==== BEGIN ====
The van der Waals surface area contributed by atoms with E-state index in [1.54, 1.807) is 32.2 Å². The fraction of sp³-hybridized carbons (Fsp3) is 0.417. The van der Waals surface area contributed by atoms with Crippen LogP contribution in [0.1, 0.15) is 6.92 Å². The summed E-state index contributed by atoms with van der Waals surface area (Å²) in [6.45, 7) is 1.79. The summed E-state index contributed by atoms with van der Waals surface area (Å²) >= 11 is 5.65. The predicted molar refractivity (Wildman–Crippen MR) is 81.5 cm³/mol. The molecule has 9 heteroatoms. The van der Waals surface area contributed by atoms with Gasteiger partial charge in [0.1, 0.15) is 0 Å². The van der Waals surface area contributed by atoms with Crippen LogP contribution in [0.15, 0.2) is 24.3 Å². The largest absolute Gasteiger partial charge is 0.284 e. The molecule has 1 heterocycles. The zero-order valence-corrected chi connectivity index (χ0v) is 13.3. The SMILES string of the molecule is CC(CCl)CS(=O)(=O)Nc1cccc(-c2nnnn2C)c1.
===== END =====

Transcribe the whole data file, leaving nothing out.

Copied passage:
The van der Waals surface area contributed by atoms with E-state index in [1.54, 1.807) is 32.2 Å². The fraction of sp³-hybridized carbons (Fsp3) is 0.417. The van der Waals surface area contributed by atoms with Crippen LogP contribution in [0.1, 0.15) is 6.92 Å². The summed E-state index contributed by atoms with van der Waals surface area (Å²) in [6.45, 7) is 1.79. The summed E-state index contributed by atoms with van der Waals surface area (Å²) >= 11 is 5.65. The predicted molar refractivity (Wildman–Crippen MR) is 81.5 cm³/mol. The molecule has 9 heteroatoms. The van der Waals surface area contributed by atoms with Gasteiger partial charge in [0.1, 0.15) is 0 Å². The van der Waals surface area contributed by atoms with Crippen LogP contribution in [0.15, 0.2) is 24.3 Å². The largest absolute Gasteiger partial charge is 0.284 e. The molecule has 1 heterocycles. The zero-order valence-corrected chi connectivity index (χ0v) is 13.3. The SMILES string of the molecule is CC(CCl)CS(=O)(=O)Nc1cccc(-c2nnnn2C)c1.